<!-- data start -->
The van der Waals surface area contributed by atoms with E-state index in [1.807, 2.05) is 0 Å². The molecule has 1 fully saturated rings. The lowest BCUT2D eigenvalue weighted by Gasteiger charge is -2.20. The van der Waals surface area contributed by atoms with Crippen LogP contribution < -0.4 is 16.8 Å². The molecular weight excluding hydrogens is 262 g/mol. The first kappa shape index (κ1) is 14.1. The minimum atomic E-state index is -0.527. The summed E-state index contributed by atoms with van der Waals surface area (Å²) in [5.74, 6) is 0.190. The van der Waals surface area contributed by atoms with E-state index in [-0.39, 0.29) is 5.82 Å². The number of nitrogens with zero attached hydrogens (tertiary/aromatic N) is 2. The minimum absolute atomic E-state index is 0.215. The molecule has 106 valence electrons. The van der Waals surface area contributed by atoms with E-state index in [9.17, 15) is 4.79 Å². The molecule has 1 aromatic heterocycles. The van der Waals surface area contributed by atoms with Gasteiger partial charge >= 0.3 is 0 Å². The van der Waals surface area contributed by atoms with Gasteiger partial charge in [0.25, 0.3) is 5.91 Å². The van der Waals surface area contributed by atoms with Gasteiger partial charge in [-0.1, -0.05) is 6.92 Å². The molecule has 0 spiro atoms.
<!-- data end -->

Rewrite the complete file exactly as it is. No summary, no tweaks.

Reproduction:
The van der Waals surface area contributed by atoms with E-state index in [1.807, 2.05) is 0 Å². The molecule has 1 fully saturated rings. The lowest BCUT2D eigenvalue weighted by Gasteiger charge is -2.20. The van der Waals surface area contributed by atoms with Crippen LogP contribution < -0.4 is 16.8 Å². The molecular weight excluding hydrogens is 262 g/mol. The first kappa shape index (κ1) is 14.1. The minimum atomic E-state index is -0.527. The summed E-state index contributed by atoms with van der Waals surface area (Å²) in [5.74, 6) is 0.190. The van der Waals surface area contributed by atoms with E-state index in [-0.39, 0.29) is 5.82 Å². The number of nitrogens with zero attached hydrogens (tertiary/aromatic N) is 2. The minimum absolute atomic E-state index is 0.215. The molecule has 106 valence electrons. The van der Waals surface area contributed by atoms with E-state index in [9.17, 15) is 4.79 Å². The molecule has 1 aromatic heterocycles. The van der Waals surface area contributed by atoms with Gasteiger partial charge >= 0.3 is 0 Å². The van der Waals surface area contributed by atoms with Gasteiger partial charge in [0.25, 0.3) is 5.91 Å². The van der Waals surface area contributed by atoms with Gasteiger partial charge in [-0.1, -0.05) is 6.92 Å². The molecule has 0 spiro atoms.